Several of Travel Town's locomotives are "goats" like this one. The term "goat" is rail jargon, meaning "switch engine," or a locomotive employed to move other locomotives or cars around the repair shop and switch yard. Switch yards are divided into several parts: receiving yard, separating yard, classification yard, and departure yard. In these areas train cars are split up (or "cut" from the train) and regrouped for their continuing journey to their final destination. Additionally, switch yards contain maintenance and repair facilities. First, a train enters the receiving yard: where the locomotive is disconnected and prepared for its next trip, the caboose is cut off, and the switch engine usually takes over. In the next part of the switch yard, the train cars are "cut" and separated according to their destination or the product they are carrying.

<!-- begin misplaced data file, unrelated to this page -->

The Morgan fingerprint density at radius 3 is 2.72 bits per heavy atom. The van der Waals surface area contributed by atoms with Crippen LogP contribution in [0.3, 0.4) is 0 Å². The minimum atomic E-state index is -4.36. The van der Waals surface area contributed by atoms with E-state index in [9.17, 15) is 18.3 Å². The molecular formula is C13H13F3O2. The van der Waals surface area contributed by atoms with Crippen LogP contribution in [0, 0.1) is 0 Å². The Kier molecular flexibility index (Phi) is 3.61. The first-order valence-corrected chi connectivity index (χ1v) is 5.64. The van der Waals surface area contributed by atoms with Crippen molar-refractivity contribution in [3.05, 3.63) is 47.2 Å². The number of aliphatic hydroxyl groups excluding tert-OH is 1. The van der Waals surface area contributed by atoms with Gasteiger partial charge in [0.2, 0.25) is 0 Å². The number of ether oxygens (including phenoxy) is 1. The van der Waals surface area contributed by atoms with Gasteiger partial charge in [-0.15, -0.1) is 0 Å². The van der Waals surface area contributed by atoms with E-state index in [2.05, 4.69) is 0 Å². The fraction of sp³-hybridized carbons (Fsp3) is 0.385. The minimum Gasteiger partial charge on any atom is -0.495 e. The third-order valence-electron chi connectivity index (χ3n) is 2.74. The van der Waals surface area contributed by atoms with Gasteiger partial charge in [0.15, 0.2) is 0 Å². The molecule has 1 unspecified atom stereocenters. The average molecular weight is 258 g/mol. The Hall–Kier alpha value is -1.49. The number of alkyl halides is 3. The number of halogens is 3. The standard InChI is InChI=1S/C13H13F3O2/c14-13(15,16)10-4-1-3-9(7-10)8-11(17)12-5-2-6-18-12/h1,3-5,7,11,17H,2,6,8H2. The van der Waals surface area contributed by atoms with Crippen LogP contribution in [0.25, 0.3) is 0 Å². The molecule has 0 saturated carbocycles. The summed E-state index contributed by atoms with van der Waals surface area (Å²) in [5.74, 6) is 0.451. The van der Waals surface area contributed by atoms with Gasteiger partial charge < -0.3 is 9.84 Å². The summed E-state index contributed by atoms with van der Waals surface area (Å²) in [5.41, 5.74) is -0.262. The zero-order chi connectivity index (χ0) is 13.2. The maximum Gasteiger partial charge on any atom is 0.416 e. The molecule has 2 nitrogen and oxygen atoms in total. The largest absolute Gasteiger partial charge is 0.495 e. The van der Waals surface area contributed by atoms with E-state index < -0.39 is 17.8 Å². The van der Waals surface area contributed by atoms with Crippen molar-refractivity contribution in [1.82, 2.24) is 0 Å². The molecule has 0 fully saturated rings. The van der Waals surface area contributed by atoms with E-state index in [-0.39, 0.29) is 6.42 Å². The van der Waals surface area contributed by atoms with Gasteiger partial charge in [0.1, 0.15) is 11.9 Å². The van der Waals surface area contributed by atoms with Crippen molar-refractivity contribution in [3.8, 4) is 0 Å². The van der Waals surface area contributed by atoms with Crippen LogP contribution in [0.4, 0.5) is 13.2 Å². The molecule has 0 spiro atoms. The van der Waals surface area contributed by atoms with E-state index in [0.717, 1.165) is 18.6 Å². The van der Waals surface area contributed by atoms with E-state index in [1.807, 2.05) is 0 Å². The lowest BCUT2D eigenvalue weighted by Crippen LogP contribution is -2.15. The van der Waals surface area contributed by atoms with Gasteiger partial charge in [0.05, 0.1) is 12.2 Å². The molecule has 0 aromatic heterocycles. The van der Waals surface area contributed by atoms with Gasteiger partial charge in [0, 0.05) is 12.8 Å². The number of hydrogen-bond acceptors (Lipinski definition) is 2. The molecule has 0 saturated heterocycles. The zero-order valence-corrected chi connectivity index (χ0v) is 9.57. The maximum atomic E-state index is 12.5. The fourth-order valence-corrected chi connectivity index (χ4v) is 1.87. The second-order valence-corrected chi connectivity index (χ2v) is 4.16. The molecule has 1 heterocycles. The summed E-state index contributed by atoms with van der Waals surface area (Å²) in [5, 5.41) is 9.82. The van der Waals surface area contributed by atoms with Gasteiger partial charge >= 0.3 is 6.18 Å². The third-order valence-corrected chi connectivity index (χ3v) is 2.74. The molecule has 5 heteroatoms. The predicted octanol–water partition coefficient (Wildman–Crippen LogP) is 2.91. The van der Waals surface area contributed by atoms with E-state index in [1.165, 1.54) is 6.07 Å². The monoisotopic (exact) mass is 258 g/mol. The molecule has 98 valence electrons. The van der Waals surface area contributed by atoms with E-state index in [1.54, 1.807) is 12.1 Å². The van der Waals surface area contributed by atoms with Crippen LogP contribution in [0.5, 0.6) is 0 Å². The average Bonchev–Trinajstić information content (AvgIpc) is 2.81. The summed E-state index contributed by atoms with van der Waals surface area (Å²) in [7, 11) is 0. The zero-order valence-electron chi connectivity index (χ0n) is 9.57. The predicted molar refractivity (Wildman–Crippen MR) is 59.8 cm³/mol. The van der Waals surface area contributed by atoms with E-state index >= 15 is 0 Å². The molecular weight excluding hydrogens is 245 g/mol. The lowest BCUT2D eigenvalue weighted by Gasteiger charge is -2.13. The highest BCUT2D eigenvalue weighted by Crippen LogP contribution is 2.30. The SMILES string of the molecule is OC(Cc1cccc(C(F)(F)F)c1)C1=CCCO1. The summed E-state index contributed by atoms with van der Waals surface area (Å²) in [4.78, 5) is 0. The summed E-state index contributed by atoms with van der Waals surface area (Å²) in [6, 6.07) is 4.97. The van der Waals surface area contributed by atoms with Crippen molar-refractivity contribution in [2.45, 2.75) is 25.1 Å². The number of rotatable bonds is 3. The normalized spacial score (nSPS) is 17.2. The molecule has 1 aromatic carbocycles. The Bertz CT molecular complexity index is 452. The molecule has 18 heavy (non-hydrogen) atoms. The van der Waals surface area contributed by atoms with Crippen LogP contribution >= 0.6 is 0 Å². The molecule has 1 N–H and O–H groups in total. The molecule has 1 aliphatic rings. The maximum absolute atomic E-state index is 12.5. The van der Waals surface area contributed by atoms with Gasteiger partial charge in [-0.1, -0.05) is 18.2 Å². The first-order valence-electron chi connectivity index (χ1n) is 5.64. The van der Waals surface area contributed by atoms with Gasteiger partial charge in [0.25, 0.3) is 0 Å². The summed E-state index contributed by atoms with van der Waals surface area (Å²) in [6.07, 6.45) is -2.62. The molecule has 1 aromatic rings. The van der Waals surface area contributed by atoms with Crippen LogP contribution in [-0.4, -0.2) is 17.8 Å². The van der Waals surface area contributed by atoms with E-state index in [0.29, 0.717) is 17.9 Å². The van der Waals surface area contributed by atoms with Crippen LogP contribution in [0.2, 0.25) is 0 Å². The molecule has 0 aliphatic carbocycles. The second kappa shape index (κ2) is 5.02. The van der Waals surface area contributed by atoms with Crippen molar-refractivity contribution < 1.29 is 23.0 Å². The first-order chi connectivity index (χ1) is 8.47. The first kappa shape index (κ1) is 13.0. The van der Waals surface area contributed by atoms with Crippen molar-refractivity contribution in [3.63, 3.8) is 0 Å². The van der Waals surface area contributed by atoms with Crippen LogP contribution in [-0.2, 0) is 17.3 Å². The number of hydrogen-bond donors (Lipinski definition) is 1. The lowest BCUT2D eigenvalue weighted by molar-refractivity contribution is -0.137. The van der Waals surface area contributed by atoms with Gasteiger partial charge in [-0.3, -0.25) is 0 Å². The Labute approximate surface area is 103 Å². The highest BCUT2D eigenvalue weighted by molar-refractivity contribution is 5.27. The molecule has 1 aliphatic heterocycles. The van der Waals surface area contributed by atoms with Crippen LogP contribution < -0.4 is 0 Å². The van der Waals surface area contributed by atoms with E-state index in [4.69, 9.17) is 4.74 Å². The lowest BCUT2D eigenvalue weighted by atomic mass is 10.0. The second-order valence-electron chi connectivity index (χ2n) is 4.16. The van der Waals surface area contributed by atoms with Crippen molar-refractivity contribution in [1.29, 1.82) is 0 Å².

Cars carrying the same product or going to the same district are placed on the same track within the switch yard's complex network of parallel and interconnecting railroad tracks. From the separating yard, cargos are classified even more precisely and cars are sorted again onto tracks with cars carrying the same goods. New trains are assembled in the departure yard by coupling together cars from different classification tracks. Finally, the switch engine is disengaged and the new train is coupled to a regular road engine for continuation of its trip. During the early portion of its career, #4439 worked as a "goat" in the U.P. switch yard in Cheyenne, Wyoming. Later #4439 served on the Los Angeles Harbor Belt line, until her operation ended at the order of the Air Pollution Control Board in 1957. U.P. #4439 was the last steam locomotive to have operated in both the Harbor and the greater Los Angeles areas.